Mental Commitments: the judicial function – a case perspective

Law school professor Art LaFrance wrote this rare and fascinating 153 page survey of the Multnomah County civil commitment court in 1995, but his observations of commitments of many ‘ordinary people’ are quite accurate for today.

LaFrance describes the curious character of the court itself, the informality of the court officers, the shabbiness of the room, the eccentricity of the law – as if he is a man from Mars, or someone interested in the civil rights of persons who are mentally ill, and not a pro tem judge for Multnomah County.

Mental Commitments: the judicial function – a case perspective, from The Journal of Psychiatry Law, Spring of 1995, by Art LaFrance.

From the U of Arizona web site: Arthur LaFrance served as Dean of the Northwestern School of Law, Lewis & Clark College from 1982 – 1986, and then taught in the areas of criminal law, evidence, healthcare delivery, and bioethics. He has also taught at the University of Maine, and served on the law faculty of Arizona State University. He has taught and published in the fields of constitutional law, criminal procedure, bioethics, and healthlaw. In 1979-80 he was a visiting scholar for the Legal Aid Society of Hawaii; he has also been a visiting professor at the University of Glasgow, Murdoch University in Perth, Australia; Houston University; the University of Canterbury in New Zealand; and, most recently, he was the George Rudolph Distinguished scholar at the University of Wyoming.

Prof. LaFrance served for five years in the State of Oregon as a circuit judge pro tempore and has served on the national accrediting committee of the Association of American Law Schools. He writes in the areas of healthlaw, bioethics, and health policy. He has lectured to legal and medical audiences on bioethics, where he has published the only casebook for law school teaching, and has been a lecturer at ALI/ABA and ASLME Healthlaw conferences.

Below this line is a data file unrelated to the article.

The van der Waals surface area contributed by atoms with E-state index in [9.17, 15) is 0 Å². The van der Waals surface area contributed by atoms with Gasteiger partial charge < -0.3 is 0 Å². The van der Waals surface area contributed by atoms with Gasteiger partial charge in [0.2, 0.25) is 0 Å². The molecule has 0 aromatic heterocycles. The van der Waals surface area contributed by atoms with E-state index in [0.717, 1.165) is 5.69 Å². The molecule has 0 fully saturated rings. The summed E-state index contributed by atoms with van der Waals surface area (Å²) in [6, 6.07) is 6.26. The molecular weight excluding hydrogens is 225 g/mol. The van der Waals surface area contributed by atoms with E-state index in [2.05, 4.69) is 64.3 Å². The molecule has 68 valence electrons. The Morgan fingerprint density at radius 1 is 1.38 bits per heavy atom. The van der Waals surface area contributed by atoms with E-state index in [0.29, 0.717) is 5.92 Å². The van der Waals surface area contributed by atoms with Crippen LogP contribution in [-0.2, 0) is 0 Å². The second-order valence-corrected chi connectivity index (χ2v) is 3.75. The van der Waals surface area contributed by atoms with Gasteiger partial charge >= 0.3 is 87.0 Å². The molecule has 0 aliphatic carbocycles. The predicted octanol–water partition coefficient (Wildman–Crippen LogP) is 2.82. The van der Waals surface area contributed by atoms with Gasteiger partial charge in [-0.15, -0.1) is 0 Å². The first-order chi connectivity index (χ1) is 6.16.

Professor LaFrance has been active with the Oregon State Bar, especially the Healthlaw Section, where he has served on the Legislative Committee and as an Editor of the Oregon Healthlaw Manual. Professor LaFrance represents litigants pro bono in public interest litigation concerning healthcare issues, including the multi-state tobacco settlement, public hospital mergers, and health insurance company for profit conversions, and most recently submitted an Amicus Brief on behalf of two dozen healthlaw professors before The United States Supreme Court, in support of Oregon’s physician-assisted death statute. He has served as the Executive Director of the Pacific Northwest Center on Health, Law and Policy, and volunteers monthly with Legal Services of Oregon, providing indigent legal services to seniors on the Oregon Coast.